Google has unveiled a new messaging system, Chat, an attempt to replace SMS, unify Android's various messaging services and beat Apple's iMessage and Facebook's WhatsApp with the help of mobile phone operators. The new app will be fully featured and would be packed with all the much needed chatting features which are presently available on various chat messaging app such as WhatsApp, Messenger, Telegram and iMessage. Google has long worked to get their Android partners and telecommunication carriers to support RCS by including support for RCS in Android Messages, offering the Jibe RCS Cloud Platform, and pushing to standardize the Universal Profile.
RCS is a communication protocol between mobile-telephone carriers and between phone and carrier, aiming at replacing SMS messages with a text-message system that is richer, provide phonebook polling and transmit in-call multimedia.
RCS has been in the works since 2007, steered by the GSMA mobile operator trade body.
Interestingly, The Verge says customers sending these messages will be charged for data rather than they would for an SMS message. The company has also revealed that around 55 carriers already support RCS, which include the predominant Indian carriers like Bharati Airtel, Reliance Jio and Vodafone. The search engine giant is integrating "Chat" into Android Messages, the OS's default app for texting.
Google recently launched Hangouts Chat, an enterprise messaging app to take on Microsoft Teams and Slack. Google is also keen to push Chat as a new age replacement of the SMS service of yore. Apart from this, the new Chat would also lets you share full resolution photos and videos within the app. Photos and Videos which you share through this app wouldn't not be compromised with the quality and you would be able to send full resolution images and videos through this app. We are fundamentally an open ecosystem. But the company wasn't able to deliver anything close to an iMessage competitor.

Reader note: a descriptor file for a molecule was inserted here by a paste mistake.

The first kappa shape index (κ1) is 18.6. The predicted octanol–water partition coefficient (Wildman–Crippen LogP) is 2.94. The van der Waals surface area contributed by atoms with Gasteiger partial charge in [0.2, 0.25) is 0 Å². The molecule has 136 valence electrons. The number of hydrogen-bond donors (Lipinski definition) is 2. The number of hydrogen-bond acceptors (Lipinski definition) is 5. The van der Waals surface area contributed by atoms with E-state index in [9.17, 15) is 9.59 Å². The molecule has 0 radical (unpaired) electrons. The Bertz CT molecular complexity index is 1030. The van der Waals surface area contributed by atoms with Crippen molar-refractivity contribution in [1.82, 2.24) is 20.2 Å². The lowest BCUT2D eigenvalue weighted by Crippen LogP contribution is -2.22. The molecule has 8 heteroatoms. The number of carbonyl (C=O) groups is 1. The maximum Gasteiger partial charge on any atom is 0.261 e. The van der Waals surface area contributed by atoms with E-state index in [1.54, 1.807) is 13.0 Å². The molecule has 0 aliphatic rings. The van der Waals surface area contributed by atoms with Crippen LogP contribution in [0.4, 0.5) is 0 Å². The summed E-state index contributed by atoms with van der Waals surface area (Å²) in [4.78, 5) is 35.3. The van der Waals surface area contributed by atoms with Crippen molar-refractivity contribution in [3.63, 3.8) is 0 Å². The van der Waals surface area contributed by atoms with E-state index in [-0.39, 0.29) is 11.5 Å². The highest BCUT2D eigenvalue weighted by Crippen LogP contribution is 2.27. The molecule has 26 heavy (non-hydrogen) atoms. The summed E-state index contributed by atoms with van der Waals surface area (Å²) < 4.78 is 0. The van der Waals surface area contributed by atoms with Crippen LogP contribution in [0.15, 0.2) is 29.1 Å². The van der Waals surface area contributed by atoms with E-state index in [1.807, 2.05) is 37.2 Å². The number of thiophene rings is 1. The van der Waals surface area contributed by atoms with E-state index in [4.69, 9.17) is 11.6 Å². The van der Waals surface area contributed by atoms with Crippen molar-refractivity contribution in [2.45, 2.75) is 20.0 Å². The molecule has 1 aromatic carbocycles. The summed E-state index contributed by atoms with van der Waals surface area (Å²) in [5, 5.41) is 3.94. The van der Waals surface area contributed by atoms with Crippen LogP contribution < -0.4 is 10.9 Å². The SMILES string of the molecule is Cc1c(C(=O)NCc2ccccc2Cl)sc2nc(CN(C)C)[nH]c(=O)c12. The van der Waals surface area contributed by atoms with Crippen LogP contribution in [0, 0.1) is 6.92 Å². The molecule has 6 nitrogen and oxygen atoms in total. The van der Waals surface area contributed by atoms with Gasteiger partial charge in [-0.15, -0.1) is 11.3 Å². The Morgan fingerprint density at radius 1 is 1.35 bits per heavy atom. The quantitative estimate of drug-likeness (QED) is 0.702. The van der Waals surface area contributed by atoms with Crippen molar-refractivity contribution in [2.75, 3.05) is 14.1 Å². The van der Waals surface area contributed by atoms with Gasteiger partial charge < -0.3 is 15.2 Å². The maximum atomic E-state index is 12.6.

Google has effectively failed to develop a broadly adopted messaging app in the last decade, prompting yet another change in direction.
To ensure that Chat fares better than Allo, Google is devoting a lot of resources and time to its development. And from what we hear for now it seems that the Chat service that Google is preparing is going to be very different from apps like WhatsApp or even Apple's iMessage.
Without encryption, everything sent over the internet - from credit card details to raunchy sexts - is readable by anyone who sits between you and the information's recipient.
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This means it will consume a person's data plan, and not their SMS entitlement.